Timberwolves coach Rick Adelman finally garners Win No. 1,000


MINNEAPOLIS — Twenty-four years after he won his first NBA game, Timberwolves coach Rick Adelman on Saturday night joined an exclusive club to which only seven other men belong, reaching his 1000th career victory with a tearful 107-101 victory over Detroit at Target Center.

When it ended and the Wolves had persevered after seeing the same chance slip away Friday night against Toronto, Adelman was surrounded by his players while he wrapped his arm around his wife Mary Kay during a special post-game, on-court interview.

“It’s something I never thought about, never aspired to,” he said after a video tribute played on the arena’s big overhead scoreboard, “but I’m glad I got it.”

He joins Don Nelson, Lenny Wilkens, Jerry Solan, Pat Riley, Phil Jackson, Larry Brown and George Karl as the only NBA coaches to reach 1,000 victories.

“Special people, some of the names up there,” Adelman said afterward. “It’s incredible. I never expected to be with that group. I’ve had some really special situations. We were able to stay at a couple places a long time, which doesn’t happen in this league very often.”

Timberwolves players Ricky Rubio and Derrick Williams weren’t born when Adelman was promoted from assistant coach and replaced fired Portland coach Mike Schuler in February 1989 and five games won his first NBA game, beating the expansion Heat in Miami.

A season later, a Blazers team built around Clyde Drexler, Jerome Kersey, Terry Porter, Kevin Duckworth and newly acquired Buck Williams won 59 games and reached the NBA Finals before losing to Detroit.

Two years later, Adelman and the Blazers reached the Finals again, this time losing to Michael Jordan and Chicago.

He coached five-plus seasons in Portland, two in Golden State, eight more in Sacramento and four in Houston before he accepted the Wolves job in September 2011 and brought his sons R.J. and David with him to work for the team in Minnesota.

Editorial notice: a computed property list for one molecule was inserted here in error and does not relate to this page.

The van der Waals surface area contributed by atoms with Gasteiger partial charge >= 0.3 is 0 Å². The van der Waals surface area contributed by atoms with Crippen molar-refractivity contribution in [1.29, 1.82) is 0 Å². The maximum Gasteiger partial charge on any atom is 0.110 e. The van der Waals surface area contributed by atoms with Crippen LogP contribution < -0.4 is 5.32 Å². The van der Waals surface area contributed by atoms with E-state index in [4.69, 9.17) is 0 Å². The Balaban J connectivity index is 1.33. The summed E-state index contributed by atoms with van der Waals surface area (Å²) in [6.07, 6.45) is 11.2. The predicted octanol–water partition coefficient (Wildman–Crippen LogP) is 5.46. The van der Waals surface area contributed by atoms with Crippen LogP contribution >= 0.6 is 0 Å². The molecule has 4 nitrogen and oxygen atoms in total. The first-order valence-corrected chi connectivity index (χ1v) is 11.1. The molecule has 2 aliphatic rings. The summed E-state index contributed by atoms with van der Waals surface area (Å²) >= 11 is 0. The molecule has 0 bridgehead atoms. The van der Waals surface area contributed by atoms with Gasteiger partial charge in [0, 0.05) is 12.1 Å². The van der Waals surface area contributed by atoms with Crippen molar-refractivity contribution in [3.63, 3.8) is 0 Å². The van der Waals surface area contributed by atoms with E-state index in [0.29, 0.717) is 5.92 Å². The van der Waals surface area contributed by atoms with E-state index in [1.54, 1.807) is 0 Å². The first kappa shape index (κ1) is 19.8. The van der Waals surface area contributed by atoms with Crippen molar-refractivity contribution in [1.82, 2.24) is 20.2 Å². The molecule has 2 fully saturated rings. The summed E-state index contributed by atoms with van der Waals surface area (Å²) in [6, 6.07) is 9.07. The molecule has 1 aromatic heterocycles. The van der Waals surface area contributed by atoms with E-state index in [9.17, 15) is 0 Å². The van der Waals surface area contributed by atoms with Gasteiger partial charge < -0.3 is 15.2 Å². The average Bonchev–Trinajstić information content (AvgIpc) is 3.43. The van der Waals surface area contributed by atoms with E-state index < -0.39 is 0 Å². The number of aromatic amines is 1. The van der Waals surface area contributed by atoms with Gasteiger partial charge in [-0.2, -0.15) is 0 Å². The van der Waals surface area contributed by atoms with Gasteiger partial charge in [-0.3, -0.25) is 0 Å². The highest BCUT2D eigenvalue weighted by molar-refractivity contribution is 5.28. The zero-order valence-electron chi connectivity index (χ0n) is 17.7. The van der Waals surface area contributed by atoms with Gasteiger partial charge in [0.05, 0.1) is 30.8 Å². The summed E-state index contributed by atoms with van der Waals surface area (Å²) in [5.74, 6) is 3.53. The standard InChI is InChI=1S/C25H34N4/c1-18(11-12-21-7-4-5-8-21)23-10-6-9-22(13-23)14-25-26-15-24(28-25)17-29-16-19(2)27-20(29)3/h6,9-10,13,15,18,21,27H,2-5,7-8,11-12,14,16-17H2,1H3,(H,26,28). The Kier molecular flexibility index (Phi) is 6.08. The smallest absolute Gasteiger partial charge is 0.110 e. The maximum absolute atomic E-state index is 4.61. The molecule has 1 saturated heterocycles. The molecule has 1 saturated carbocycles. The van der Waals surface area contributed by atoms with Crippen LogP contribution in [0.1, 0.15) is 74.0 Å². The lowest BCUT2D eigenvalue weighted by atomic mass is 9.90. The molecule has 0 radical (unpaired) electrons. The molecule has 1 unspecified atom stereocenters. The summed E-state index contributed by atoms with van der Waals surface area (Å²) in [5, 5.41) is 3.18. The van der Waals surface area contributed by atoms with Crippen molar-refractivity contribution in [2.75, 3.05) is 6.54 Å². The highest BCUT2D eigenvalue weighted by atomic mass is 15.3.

On Saturday, David wiped tears from his eyes as players congratulated Adelman immediately after the game.

Mary Kay Adelman did, too.

Adelman left the team for 11 games in January to be by her side while doctors tried to find a reason for her sudden seizures.

He twice during that time contemplated retiring and says he will consider whether he will coach next season after this one ends April 17.

“She had to be part of it,” Adelman said. “I told her I was going to bring her down. She wasn’t very happy about that. She has been there all the years. When you go through a job like this and you move and you raise six kids and everything else, if it wasn’t for her, I never could have done this. That’s why I’m really glad to do it here. It relieves a little bit of stress.”

Players encircled Adelman and the announced crowd of 15,311 stood in the stands and cheered while he was interviewed on the court after the game.

“He deserve it,” said Rubio, who missed his first 12 shots but then made a big one with 54 seconds left that helped ensure victory. “What he did this season, it’s amazing. He stay with the team. He had some issues, but he gets through those issues and still gets with us. That means a lot. I admire that.

“I want to say thank you for everything he did for us, staying with us in tough moments. Even when, for him, it was even tougher. He shows us how to do it.”

Adelman played seven NBA seasons in the late 1960s and 1970s, picking up in his career as a journeyman point guard strategic philosophies and ideas about the way he liked to be coach from Jack McKeon in San Diego, Rolland Todd in Portland, Phil Johnson in Kansas City and Dick Motta in Chicago.

He worked under Trail Blazers coach Jack Ramsay for three years in his first NBA assistant’s job after he spent six seasons learning his coaching chops at a little community college in Salem, Ore.

In 22 seasons as a head coach, he coached everyone from Drexler, Chris Webber, Vlade Divac, Tracy McGrady and Yao Ming to Ron Artest.

“You can very easily make the argument that he’s one of the most underrated coaches in the history of this game,” Pistons coach Lawrence Frank said before the game. “You look at the evolution of his coaching and what he has done, a phenomenal teacher on both sides of the ball. He’s done it with veteran teams, with young teams. He has showed some resiliency doing it at different places.

“He’s one of the great coaches who has coached this game.”

———

(c)2013 Star Tribune (Minneapolis)

Visit the Star Tribune (Minneapolis) at www.startribune.com

Distributed by MCT Information Services

———

PHOTOS (from MCT Photo Service, 202-383-6099):

TIMBERWOLVES